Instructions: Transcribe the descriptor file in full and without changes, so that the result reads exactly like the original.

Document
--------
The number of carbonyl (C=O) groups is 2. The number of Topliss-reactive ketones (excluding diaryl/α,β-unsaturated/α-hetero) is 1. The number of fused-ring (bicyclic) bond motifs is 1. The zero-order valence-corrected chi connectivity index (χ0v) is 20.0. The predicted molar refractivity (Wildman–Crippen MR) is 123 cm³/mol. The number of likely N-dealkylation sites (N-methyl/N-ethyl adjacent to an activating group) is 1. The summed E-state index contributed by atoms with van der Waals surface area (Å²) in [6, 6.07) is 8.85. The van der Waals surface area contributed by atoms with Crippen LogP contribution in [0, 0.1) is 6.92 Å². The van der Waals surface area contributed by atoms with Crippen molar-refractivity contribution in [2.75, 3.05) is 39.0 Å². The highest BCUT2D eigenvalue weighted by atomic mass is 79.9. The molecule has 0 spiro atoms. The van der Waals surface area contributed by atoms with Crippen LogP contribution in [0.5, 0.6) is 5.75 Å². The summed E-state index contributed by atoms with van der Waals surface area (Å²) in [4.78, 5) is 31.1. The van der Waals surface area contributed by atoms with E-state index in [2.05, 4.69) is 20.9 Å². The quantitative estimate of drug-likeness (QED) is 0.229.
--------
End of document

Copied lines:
The number of carbonyl (C=O) groups is 2. The number of Topliss-reactive ketones (excluding diaryl/α,β-unsaturated/α-hetero) is 1. The number of fused-ring (bicyclic) bond motifs is 1. The zero-order valence-corrected chi connectivity index (χ0v) is 20.0. The predicted molar refractivity (Wildman–Crippen MR) is 123 cm³/mol. The number of likely N-dealkylation sites (N-methyl/N-ethyl adjacent to an activating group) is 1. The summed E-state index contributed by atoms with van der Waals surface area (Å²) in [6, 6.07) is 8.85. The van der Waals surface area contributed by atoms with Crippen LogP contribution in [0, 0.1) is 6.92 Å². The van der Waals surface area contributed by atoms with Crippen molar-refractivity contribution in [2.75, 3.05) is 39.0 Å². The highest BCUT2D eigenvalue weighted by atomic mass is 79.9. The molecule has 0 spiro atoms. The van der Waals surface area contributed by atoms with Crippen LogP contribution in [0.5, 0.6) is 5.75 Å². The summed E-state index contributed by atoms with van der Waals surface area (Å²) in [4.78, 5) is 31.1. The van der Waals surface area contributed by atoms with E-state index in [2.05, 4.69) is 20.9 Å². The quantitative estimate of drug-likeness (QED) is 0.229.